Journal of Healthcare Engineering

Journal of Healthcare Engineering / 2018 / Article

Research Article | Open Access

Volume 2018 |Article ID 5081258 |

Chin-Teng Lin, Chih-Sheng Huang, Wen-Yu Yang, Avinash Kumar Singh, Chun-Hsiang Chuang, Yu-Kai Wang, "Real-Time EEG Signal Enhancement Using Canonical Correlation Analysis and Gaussian Mixture Clustering", Journal of Healthcare Engineering, vol. 2018, Article ID 5081258, 11 pages, 2018.

Real-Time EEG Signal Enhancement Using Canonical Correlation Analysis and Gaussian Mixture Clustering

Academic Editor: Tiago H. Falk
Received17 Mar 2017
Revised05 Oct 2017
Accepted08 Nov 2017
Published15 Jan 2018


Electroencephalogram (EEG) signals are usually contaminated with various artifacts, such as signal associated with muscle activity, eye movement, and body motion, which have a noncerebral origin. The amplitude of such artifacts is larger than that of the electrical activity of the brain, so they mask the cortical signals of interest, resulting in biased analysis and interpretation. Several blind source separation methods have been developed to remove artifacts from the EEG recordings. However, the iterative process for measuring separation within multichannel recordings is computationally intractable. Moreover, manually excluding the artifact components requires a time-consuming offline process. This work proposes a real-time artifact removal algorithm that is based on canonical correlation analysis (CCA), feature extraction, and the Gaussian mixture model (GMM) to improve the quality of EEG signals. The CCA was used to decompose EEG signals into components followed by feature extraction to extract representative features and GMM to cluster these features into groups to recognize and remove artifacts. The feasibility of the proposed algorithm was demonstrated by effectively removing artifacts caused by blinks, head/body movement, and chewing from EEG recordings while preserving the temporal and spectral characteristics of the signals that are important to cognitive research.

1. Introduction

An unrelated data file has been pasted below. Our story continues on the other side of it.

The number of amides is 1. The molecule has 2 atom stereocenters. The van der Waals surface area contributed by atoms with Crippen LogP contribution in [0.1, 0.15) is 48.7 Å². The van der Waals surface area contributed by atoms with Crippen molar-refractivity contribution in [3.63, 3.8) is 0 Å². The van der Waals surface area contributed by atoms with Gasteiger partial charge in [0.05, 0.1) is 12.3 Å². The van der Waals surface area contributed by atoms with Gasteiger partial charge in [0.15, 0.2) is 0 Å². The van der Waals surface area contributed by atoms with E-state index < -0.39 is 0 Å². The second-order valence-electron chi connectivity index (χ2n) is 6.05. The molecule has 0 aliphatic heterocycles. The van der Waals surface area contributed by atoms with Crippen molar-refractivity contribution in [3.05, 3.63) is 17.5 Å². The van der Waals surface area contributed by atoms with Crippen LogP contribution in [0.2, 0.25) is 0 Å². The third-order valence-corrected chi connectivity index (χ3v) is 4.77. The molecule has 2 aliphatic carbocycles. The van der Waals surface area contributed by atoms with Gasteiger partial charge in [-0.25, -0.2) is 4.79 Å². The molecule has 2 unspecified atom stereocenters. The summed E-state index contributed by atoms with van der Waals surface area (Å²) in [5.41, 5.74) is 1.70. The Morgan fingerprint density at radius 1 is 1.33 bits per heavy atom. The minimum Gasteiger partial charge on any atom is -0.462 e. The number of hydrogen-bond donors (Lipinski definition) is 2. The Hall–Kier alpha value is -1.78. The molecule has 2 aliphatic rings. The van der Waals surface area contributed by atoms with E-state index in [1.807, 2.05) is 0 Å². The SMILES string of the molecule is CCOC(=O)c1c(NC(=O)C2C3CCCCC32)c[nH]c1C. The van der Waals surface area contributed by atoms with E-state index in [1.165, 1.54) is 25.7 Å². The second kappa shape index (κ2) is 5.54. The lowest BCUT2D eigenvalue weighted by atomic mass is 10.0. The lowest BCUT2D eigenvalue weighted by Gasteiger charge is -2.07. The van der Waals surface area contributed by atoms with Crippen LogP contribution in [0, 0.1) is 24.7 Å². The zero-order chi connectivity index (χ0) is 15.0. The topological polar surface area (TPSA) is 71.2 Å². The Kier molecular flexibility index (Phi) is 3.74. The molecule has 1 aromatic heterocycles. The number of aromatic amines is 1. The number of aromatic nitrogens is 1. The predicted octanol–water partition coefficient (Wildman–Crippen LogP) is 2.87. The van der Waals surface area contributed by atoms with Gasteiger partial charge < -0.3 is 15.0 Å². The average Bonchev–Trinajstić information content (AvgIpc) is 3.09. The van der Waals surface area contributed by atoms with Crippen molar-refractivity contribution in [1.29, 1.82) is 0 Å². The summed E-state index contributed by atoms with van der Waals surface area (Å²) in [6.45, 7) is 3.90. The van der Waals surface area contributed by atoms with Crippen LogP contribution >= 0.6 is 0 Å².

Electroencephalography (EEG), which is the most convenient brain imaging tool that reveals electrical activity in the brain, has the most near-term potential for real-time applications in everyday environments [1]. However, EEG signals are contaminated with various artifacts, such as signal associated with muscle activity, eye movement, and body motion, which are not of cerebral origin. These artifacts appear as high-amplitude or high-frequency bursts of activity and may be confused with abnormalities, leading to misinterpretation [2]. Numerous signal-preprocessing methods have been proposed for eliminating artifacts that are generated by eye movements or muscle activity [310]. Low- and high-pass filters are commonly utilized to remove muscle artifacts and drift artifacts, respectively. However, the spectral patterns of artifacts usually overlap those of brain signals of interest. Frequency filters not only remove artifacts but also suppress informative brain signatures [10]. Recently, advanced machine learning methods [310] were developed to deal with artifacts. Most of these methods have three main parts which are source separation, feature extraction, and classification. Concerning source separation, independent component analysis (ICA) [1113], which yields maximally temporally independent signals from the EEG recording, is a powerful tool for separating brain activity from artifacts. However, the iterative process for measuring independence from EEG signals within multichannel recordings is computationally intractable [14]. Additionally, manually excluding the ICA components that are associated with artifacts is challenging and time-consuming.